Rhabdomyolysis (literally dissolution of striated muscle) is myonecrosis on a massive scale with leakage of myofiber contents, including myoglobin, CK, and other proteins into the circulation. Myonecrosis is caused by two basic mechanisms, mechanical physical injury and energy depletion. Failure of ATP-powered pumps allows influx of calcium into the myofiber. Calcium activates proteases and phospolipases, leading to disintegration of plasma membrane, contractile filaments, and other myofiber contents.
The causes of rhabdomyolysis are listed in the table below.

Trauma, crush
Excessive exertion, including status epilepticus, and alcohol withdrawal
Muscle ischemia, including compartment syndromes
Inherited metabolic disorders affecting energy metabolism. These include:
  • a. Glycolytic defects (phosphorylase deficiency-Glycogenosis type V or McArdle disease, phosphofructokinase deficiency-Glycogenosis type VII or Tarui disease and other)
  • b. Disorders of lipid metabolism ( carnitine palmitoyl transferase deficiency, medium-, long-, and very long-chain-acyl-CoA dehydrogenase deficiency and other
  • c. Mitochondrial myopathies
Other genetic disorders:
LPIN1 mutations. LPIN1 is expressed in muscle and adipose tissue and is important in triglyceride synthesis. Mutations of LPIN1 cause autosomal recessive acute recurrent myoglobinuria (ARARM).
. The ryanodine receptor 1 (RYR1) is a calcium channel that releases calcium ions from the sarcoplasmic reticulum into the transverse tubular system(T-tubule). This stimulates muscle contraction. RYR1 mutations cause central core and multiminicore myopathy and malignant hyperthermia.
Muscle viral and bacterial infections, especially influenza and enteroviruses
Electrolyte imbalance and other severe metabolic derangements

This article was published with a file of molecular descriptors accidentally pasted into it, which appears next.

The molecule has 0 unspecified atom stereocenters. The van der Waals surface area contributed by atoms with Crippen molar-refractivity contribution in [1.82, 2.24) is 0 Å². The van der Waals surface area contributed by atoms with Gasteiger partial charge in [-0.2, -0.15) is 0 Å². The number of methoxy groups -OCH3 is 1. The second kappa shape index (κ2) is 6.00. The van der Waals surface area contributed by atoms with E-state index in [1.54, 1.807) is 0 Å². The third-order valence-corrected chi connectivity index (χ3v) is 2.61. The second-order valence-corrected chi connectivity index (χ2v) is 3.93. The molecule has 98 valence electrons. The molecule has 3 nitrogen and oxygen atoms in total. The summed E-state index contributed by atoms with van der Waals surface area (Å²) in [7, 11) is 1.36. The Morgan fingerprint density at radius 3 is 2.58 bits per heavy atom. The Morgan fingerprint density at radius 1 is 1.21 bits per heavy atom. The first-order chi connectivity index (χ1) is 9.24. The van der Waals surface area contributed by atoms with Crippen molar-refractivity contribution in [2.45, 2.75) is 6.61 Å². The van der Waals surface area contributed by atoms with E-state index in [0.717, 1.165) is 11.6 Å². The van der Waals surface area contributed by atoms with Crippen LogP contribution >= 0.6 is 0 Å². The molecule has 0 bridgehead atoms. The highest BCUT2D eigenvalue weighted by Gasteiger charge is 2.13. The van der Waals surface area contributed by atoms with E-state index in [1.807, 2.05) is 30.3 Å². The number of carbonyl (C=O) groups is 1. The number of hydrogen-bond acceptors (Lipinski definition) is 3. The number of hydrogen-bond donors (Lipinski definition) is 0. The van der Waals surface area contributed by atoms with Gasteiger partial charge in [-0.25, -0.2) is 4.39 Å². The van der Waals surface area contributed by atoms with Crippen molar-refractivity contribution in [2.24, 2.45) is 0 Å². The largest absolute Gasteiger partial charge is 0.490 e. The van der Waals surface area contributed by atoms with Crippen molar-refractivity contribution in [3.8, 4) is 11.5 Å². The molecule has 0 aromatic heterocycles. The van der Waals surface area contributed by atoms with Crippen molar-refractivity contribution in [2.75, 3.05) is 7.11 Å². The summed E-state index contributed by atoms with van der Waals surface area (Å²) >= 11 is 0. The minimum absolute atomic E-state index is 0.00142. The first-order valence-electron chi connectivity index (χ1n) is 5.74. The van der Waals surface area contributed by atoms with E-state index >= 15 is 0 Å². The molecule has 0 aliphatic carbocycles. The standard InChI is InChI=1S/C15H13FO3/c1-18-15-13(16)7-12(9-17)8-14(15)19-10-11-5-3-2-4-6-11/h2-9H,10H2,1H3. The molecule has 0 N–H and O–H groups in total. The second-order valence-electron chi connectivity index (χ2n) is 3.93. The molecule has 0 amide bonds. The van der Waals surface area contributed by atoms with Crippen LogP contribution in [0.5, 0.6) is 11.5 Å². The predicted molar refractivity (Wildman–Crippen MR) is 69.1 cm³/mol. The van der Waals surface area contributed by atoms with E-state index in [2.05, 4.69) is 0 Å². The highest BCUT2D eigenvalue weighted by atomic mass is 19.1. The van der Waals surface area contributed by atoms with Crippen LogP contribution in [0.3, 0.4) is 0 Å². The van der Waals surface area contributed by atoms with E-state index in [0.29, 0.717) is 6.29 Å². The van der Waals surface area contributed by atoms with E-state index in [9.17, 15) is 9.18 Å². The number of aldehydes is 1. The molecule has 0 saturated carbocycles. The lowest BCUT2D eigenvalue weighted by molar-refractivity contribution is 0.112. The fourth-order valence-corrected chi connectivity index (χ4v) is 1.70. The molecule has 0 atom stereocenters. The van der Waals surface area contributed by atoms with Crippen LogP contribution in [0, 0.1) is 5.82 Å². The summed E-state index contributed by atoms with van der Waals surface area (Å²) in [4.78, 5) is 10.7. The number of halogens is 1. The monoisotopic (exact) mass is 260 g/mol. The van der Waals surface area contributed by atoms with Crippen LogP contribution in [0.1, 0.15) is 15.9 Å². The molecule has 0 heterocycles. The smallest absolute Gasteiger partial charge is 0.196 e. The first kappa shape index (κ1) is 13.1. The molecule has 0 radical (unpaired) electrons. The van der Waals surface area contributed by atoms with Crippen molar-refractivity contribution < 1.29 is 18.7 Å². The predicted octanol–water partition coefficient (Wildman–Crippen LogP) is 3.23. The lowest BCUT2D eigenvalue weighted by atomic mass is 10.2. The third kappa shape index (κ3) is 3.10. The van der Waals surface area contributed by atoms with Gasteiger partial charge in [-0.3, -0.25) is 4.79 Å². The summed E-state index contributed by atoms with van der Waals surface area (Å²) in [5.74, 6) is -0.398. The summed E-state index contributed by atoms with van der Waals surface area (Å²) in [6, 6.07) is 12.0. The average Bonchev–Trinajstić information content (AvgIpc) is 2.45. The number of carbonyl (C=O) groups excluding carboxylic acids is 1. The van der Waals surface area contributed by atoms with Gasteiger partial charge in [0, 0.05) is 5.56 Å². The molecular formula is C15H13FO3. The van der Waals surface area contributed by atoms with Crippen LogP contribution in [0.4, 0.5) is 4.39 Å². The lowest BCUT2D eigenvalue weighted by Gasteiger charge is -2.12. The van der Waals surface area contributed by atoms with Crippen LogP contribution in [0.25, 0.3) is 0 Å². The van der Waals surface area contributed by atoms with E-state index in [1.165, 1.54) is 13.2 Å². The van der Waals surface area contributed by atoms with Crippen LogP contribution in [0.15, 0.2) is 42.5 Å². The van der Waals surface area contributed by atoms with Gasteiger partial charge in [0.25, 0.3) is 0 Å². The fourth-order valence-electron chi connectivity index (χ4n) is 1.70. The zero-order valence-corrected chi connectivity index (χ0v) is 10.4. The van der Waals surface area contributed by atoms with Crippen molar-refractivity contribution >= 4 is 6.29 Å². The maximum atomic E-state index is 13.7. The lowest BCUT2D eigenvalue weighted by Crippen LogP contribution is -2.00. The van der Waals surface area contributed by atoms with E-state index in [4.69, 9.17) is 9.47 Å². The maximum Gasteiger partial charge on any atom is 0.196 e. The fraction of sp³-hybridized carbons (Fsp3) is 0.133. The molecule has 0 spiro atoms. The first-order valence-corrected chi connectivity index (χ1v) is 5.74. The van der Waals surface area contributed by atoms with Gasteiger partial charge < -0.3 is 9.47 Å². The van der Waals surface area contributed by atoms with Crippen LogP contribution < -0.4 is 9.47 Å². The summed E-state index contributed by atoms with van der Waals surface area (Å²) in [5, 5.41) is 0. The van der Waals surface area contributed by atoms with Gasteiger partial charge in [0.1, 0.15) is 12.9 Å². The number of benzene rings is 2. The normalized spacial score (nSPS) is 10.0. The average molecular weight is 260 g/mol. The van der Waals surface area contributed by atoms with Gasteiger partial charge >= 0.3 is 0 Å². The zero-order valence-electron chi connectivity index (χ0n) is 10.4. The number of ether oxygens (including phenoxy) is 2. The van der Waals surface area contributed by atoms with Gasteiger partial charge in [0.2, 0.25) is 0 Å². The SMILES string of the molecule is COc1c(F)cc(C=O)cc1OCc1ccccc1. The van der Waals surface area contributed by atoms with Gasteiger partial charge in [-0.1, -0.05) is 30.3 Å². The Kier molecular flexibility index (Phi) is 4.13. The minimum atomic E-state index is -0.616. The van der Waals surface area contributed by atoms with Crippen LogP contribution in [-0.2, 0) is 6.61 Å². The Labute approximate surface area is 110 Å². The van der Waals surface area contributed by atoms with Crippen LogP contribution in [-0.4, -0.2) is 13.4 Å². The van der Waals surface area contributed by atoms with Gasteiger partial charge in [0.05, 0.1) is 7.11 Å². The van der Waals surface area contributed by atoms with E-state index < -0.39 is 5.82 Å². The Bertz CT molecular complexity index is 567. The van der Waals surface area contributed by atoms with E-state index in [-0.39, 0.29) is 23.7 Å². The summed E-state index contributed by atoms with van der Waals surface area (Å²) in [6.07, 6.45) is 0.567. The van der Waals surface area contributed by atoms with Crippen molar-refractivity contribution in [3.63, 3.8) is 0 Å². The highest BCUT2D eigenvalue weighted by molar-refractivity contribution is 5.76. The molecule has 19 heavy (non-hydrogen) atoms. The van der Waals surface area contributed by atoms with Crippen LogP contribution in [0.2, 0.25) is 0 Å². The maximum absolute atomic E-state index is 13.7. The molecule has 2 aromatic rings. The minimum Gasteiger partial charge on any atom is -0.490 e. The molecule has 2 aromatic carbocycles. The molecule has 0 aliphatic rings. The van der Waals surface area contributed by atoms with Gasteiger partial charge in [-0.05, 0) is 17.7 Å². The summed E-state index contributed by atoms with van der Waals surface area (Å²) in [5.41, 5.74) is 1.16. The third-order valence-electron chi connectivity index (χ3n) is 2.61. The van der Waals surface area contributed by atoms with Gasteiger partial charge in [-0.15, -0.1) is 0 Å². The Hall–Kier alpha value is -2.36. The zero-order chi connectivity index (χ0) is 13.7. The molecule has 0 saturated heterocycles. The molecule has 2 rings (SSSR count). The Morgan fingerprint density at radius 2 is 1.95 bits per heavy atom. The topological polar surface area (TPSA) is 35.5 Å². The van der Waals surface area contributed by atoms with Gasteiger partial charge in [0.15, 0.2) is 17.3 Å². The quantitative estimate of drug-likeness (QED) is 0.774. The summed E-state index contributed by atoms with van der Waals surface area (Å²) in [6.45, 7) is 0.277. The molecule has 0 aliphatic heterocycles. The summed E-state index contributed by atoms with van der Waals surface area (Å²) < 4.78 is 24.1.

Toxins (alcohol, heroin, cocaine)
Drugs, especially lipid-lowering agents

Clinically, rhabdomyolysis is characterized by weakness, myalgia, and muscle swelling, and biochemically by elevation of CK, which is proportionate to the extent of myonecrosis. Muscle regenerates rapidly following myonecrosis. The most important complication of severe rhabdomyolysis is renal failure. When plasma myoglobin exceeds 0.5-1.5 mg/dl, it leaks into the urine and when its urine concentration rises above 100 mg/dl, it gives urine a red-brown color (myoglobinuria) and precipitates in distal tubules in the form of casts. Myoglobinuria is used synonymously with rhabdomyolysis. A large proportion of acute renal failure cases and associated deaths are caused by rhabdomyolysis. Myoglobin causes intrarenal vasoconstriction, tubular injury, and tubular obstruction by casts.

The lipid lowering agents statins, which are the most frequently prescribed drugs today, cause a range of neuromuscular adverse effects, which include myalgia, elevated CK, rhabdomyolysis, immune-mediated myopathy, mitochondrial myopathy, and peripheral neuropathy. Furthermore, statins can unmask or precipitate symptoms of other myopathies. The muscle biopsy in statin-related neuromuscular disorders may show myonecrosis, inflammatory myopathy, mitochondrial abnormalities, or denervation atrophy.

While statins are the most frequent cause of drug-induced neuromuscular adverse effects, numerous other agents, partially listed in the table below, can cause muscle disease by a variety of mechanisms.


Alcohol, drugs of abuse, statins, emetine, hypokalemia, ε-aminocaproic acid Myonecrosis
d-penicillamine, phenytoin, α-interferon, L-tryptophan Inflammatory myopathy
AZT, cyclosporin, statins Mitochondrial myopathy
IV corticosteroids and neuromuscular blockade agents Myosin loss, critical illness myopathy
Corticosteroids Type 2 fiber atrophy
Antimalarials, amiodarone, perhexilene Vacuolar myopathy (lysosomal)
Cochicine, vinristine Vacuolar myopathy (sarcoplasmic reticulum)

Further Reading

Updated: January, 2013

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